Recovery Part 1/2

Recovery techniques are used to reduce fatigue for improved subsequent performance, reduced muscle soreness and prevent injuries.

Sleep

Sleep is the most effective way of recovering after a bout of exercise, if you are only able to do one recovery method, this would be the best. The average person sleeps between 6 and 8 hours per night. Studies have shown that 6 weeks of sleeping for 10 hours per night will significantly improve sports performance (e.g. sprint times, agility testing, vigour, free throw accuracy etc). Roger Federer credited his improved form at the 2015 US open to increasing his sleep to 10hrs per day.

It is recommended we as adults sleep for 8 hours per night. Having good sleep hygiene (having the same bed time, avoiding phones/ipads in bed, having a dark room and temperature between 19°-21°C) is conducive to improving and maintaining good sleep patterns.

Active recovery

Active recovery has been shown to:

  • Increase blood flow to the exercised area and aid in clearance of lactate and other metabolic waste products better than passive recovery (rest).
  • Active recovery may also help improve performance for the next exercise session (<72hrs).

The mode of active recovery is dependent on the exercise/sport performed. It is a low intensity exercise lasting for 1-10 minutes and examples include flush down swims after a swimming race or a light jog after a game of football.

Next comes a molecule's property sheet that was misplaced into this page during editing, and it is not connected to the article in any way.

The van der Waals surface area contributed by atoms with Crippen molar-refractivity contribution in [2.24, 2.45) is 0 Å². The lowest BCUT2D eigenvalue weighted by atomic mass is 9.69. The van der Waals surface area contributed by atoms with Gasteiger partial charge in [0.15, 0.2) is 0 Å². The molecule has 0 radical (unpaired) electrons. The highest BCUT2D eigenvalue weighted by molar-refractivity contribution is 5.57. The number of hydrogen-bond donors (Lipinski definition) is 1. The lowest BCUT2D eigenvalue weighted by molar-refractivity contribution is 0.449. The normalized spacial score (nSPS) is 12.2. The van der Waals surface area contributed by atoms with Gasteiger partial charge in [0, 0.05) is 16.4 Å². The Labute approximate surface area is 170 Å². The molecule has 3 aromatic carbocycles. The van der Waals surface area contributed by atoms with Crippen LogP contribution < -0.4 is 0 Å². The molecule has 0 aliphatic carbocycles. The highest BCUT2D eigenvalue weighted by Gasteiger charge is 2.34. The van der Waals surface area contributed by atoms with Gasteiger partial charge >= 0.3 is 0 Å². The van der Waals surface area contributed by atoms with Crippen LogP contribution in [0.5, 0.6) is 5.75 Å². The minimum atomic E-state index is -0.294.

Stretching

Stretching is one of the most common recovery methods used. Stretching helps to return muscles to a resting length after a bout of exercise and reduce perceived soreness. Its benefits are limited to this and will not have any benefit towards a faster overall recovery from fatigue.

Water Immersion

Cold water immersion (Ice baths) works by improving blood flow away from the legs, reducing inflammation, swelling and muscle soreness.  3-15 minutes at 12°-15°C will have the best benefits.

Contrast baths (Hot/Cold) has been shown to be effective too and you always want to finish in the cold bath.

Hot water (>36°C) increases blood flow and can lead to higher levels of inflammation and muscle soreness. So no spa baths after exercising!

Going for an ocean swim is a great way to recover as you are doing active recovery and cold water immersion in one hit.

If you would like further information on the best recovery methods for your chosen sport, speak with your physiotherapist. Call 9361 3777 to book an appointment.